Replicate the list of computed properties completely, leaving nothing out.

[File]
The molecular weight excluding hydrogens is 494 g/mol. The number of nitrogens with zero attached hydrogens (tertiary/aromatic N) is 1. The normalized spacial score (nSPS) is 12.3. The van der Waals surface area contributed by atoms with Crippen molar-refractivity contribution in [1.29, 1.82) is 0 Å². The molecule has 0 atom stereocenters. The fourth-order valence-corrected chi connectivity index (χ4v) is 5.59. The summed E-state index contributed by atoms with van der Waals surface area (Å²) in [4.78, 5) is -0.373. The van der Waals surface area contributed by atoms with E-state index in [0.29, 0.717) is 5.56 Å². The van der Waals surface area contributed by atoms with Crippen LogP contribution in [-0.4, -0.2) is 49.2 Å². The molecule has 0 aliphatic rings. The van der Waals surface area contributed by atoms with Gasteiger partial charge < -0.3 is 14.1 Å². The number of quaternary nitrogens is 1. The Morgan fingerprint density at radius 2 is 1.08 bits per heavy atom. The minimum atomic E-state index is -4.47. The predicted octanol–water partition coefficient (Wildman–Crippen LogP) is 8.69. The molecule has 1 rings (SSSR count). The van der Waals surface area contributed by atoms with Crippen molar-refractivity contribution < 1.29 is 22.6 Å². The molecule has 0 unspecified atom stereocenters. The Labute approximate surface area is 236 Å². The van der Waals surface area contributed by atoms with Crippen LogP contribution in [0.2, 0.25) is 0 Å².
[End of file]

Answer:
The molecular weight excluding hydrogens is 494 g/mol. The number of nitrogens with zero attached hydrogens (tertiary/aromatic N) is 1. The normalized spacial score (nSPS) is 12.3. The van der Waals surface area contributed by atoms with Crippen molar-refractivity contribution in [1.29, 1.82) is 0 Å². The molecule has 0 atom stereocenters. The fourth-order valence-corrected chi connectivity index (χ4v) is 5.59. The summed E-state index contributed by atoms with van der Waals surface area (Å²) in [4.78, 5) is -0.373. The van der Waals surface area contributed by atoms with E-state index in [0.29, 0.717) is 5.56 Å². The van der Waals surface area contributed by atoms with Crippen LogP contribution in [-0.4, -0.2) is 49.2 Å². The molecule has 0 aliphatic rings. The van der Waals surface area contributed by atoms with Gasteiger partial charge < -0.3 is 14.1 Å². The number of quaternary nitrogens is 1. The Morgan fingerprint density at radius 2 is 1.08 bits per heavy atom. The minimum atomic E-state index is -4.47. The predicted octanol–water partition coefficient (Wildman–Crippen LogP) is 8.69. The molecule has 1 rings (SSSR count). The van der Waals surface area contributed by atoms with Crippen molar-refractivity contribution < 1.29 is 22.6 Å². The molecule has 0 unspecified atom stereocenters. The Labute approximate surface area is 236 Å². The van der Waals surface area contributed by atoms with Crippen LogP contribution in [0.2, 0.25) is 0 Å².